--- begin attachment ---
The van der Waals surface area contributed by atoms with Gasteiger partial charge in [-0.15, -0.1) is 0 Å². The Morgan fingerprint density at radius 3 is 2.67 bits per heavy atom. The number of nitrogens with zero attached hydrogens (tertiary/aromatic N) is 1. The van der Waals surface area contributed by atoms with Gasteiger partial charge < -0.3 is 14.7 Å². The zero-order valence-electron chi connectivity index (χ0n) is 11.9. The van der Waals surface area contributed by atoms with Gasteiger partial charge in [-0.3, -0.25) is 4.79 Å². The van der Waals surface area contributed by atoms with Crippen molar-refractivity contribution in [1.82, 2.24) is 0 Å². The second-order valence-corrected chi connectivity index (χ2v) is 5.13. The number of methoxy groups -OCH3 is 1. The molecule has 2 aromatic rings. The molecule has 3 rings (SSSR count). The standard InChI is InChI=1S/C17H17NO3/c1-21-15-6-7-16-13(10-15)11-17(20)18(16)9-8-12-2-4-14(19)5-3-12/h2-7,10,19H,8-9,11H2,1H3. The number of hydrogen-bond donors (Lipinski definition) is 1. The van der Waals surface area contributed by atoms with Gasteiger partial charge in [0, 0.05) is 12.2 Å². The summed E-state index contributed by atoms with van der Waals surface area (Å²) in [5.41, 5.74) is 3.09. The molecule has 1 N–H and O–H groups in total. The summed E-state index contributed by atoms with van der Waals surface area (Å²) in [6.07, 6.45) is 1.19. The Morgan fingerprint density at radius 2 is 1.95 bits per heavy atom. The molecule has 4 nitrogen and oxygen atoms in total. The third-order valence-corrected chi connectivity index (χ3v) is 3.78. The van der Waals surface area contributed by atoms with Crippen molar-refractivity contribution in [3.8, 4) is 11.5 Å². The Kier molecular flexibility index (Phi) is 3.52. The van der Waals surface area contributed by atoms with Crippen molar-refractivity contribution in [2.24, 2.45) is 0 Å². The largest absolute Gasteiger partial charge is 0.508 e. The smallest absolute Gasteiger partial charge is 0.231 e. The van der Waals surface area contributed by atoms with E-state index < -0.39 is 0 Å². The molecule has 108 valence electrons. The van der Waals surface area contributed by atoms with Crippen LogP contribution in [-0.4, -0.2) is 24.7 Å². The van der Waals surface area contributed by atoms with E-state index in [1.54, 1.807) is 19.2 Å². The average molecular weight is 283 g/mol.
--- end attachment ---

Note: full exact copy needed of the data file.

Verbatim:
The van der Waals surface area contributed by atoms with Gasteiger partial charge in [-0.15, -0.1) is 0 Å². The Morgan fingerprint density at radius 3 is 2.67 bits per heavy atom. The number of nitrogens with zero attached hydrogens (tertiary/aromatic N) is 1. The van der Waals surface area contributed by atoms with Gasteiger partial charge < -0.3 is 14.7 Å². The zero-order valence-electron chi connectivity index (χ0n) is 11.9. The van der Waals surface area contributed by atoms with Gasteiger partial charge in [-0.3, -0.25) is 4.79 Å². The van der Waals surface area contributed by atoms with Crippen molar-refractivity contribution in [1.82, 2.24) is 0 Å². The second-order valence-corrected chi connectivity index (χ2v) is 5.13. The number of methoxy groups -OCH3 is 1. The molecule has 2 aromatic rings. The molecule has 3 rings (SSSR count). The standard InChI is InChI=1S/C17H17NO3/c1-21-15-6-7-16-13(10-15)11-17(20)18(16)9-8-12-2-4-14(19)5-3-12/h2-7,10,19H,8-9,11H2,1H3. The number of hydrogen-bond donors (Lipinski definition) is 1. The van der Waals surface area contributed by atoms with Gasteiger partial charge in [0, 0.05) is 12.2 Å². The summed E-state index contributed by atoms with van der Waals surface area (Å²) in [5.41, 5.74) is 3.09. The molecule has 1 N–H and O–H groups in total. The summed E-state index contributed by atoms with van der Waals surface area (Å²) in [6.07, 6.45) is 1.19. The Morgan fingerprint density at radius 2 is 1.95 bits per heavy atom. The molecule has 4 nitrogen and oxygen atoms in total. The third-order valence-corrected chi connectivity index (χ3v) is 3.78. The van der Waals surface area contributed by atoms with Crippen molar-refractivity contribution in [3.8, 4) is 11.5 Å². The Kier molecular flexibility index (Phi) is 3.52. The van der Waals surface area contributed by atoms with Crippen molar-refractivity contribution in [2.24, 2.45) is 0 Å². The largest absolute Gasteiger partial charge is 0.508 e. The smallest absolute Gasteiger partial charge is 0.231 e. The van der Waals surface area contributed by atoms with E-state index < -0.39 is 0 Å². The molecule has 108 valence electrons. The van der Waals surface area contributed by atoms with Crippen LogP contribution in [-0.4, -0.2) is 24.7 Å². The van der Waals surface area contributed by atoms with E-state index in [1.54, 1.807) is 19.2 Å². The average molecular weight is 283 g/mol.